Re: [asa] ELCA Lutheran magazine articles

From: Gregory Arago <>
Date: Thu Sep 28 2006 - 12:28:19 EDT

Thank you for pointing to this Lutheran magazine. I enjoyed the articles (and agreed in several cases with the critiques of i+d), but didn't find they help much in sorting out the difficult distinctions between evolution, creation and intelligent design, across a range of fields. They're mainly about the Dover i+d trial and there seems to be a basic consensus already at the ASA discussion list, if not within its membership.
  "As an astronomer, everywhere I look in the universe—from the largest galaxy to the smallest organism—I see evolution. As a Lutheran Christian, I also confess that God created me and all that exists. For me, there is no conflict." - Mark Hollabaugh

  For him, inside of such sweeping statement, there is still evolution and creation, one of the great debates of the 20th century (and second half of the 19th), and today we're in the 21st century! It sure seems easy for physical scientists, or scientists who study physical things to make such professions. Whereas if Dr. Hollabaugh were to speak with someone in his congregation about 'spiritual evolution' or 'evolutionary theology' or suggest that 'God evolves' there'd be quite different implications! What about the things he doesn't 'see' but that still nevertheless exist?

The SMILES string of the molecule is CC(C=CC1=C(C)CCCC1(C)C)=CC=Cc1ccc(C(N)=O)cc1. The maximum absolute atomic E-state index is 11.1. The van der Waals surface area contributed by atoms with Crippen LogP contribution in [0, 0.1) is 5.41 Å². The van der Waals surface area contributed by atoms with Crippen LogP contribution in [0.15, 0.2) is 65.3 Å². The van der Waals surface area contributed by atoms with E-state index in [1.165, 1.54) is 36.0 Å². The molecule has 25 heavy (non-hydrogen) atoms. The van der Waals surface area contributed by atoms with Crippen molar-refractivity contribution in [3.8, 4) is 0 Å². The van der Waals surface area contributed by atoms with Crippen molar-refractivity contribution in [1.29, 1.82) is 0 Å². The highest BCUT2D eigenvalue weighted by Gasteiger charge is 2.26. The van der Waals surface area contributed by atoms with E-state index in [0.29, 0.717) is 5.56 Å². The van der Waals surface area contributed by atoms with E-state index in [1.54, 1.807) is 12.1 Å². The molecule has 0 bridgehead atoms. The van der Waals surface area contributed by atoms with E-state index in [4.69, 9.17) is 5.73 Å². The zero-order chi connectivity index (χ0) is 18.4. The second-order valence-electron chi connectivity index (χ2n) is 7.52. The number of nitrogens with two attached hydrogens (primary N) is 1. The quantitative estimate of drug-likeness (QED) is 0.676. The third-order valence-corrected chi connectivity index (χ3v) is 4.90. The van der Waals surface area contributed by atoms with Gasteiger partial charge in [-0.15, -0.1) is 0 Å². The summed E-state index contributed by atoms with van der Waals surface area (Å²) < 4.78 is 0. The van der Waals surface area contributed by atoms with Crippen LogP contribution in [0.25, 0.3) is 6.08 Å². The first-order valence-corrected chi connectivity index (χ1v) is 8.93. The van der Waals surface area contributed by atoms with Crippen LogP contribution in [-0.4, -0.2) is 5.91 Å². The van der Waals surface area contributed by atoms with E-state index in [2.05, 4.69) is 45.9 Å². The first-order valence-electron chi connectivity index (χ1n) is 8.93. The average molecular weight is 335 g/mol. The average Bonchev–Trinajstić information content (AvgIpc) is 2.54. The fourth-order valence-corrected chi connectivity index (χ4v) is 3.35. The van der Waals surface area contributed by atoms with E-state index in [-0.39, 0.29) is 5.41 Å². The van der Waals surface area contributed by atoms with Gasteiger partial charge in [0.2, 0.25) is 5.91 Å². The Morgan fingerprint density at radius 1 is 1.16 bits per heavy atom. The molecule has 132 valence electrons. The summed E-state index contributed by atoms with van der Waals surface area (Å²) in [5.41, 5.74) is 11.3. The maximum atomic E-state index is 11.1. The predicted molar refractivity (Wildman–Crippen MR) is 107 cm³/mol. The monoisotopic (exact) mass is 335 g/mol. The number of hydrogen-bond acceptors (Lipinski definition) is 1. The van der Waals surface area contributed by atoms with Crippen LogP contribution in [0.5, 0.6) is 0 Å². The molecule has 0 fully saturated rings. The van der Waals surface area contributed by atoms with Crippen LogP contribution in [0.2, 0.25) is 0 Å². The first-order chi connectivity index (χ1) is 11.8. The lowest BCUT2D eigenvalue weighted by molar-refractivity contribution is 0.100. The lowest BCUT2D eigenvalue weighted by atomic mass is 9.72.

The French social theorist Michel Foucault wrote: "Look everywhere for power, you will find it [and thus also oppression]."
  Intelligent design advocates/theorists might substitute for this also: "Look everywhere for design, you will find it." (Hasn't someone said this already?)
  Saying 'everywhere I look I see evolution' is just as myopic!!
  These views don't help scientists and they don't help religious persons, even if they are well intentioned testimonies of how science and religion are not in conflict in a person's individual understanding. These three articles seem like 'I told you so's' aimed at anyone who might find something useful in 'intelligent design,' perhaps some courage, even if the theory/methodology itself is dubious.
  Are the articles considered 'good' because they are simply anti-ID?

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Received on Thu Sep 28 12:28:45 2006

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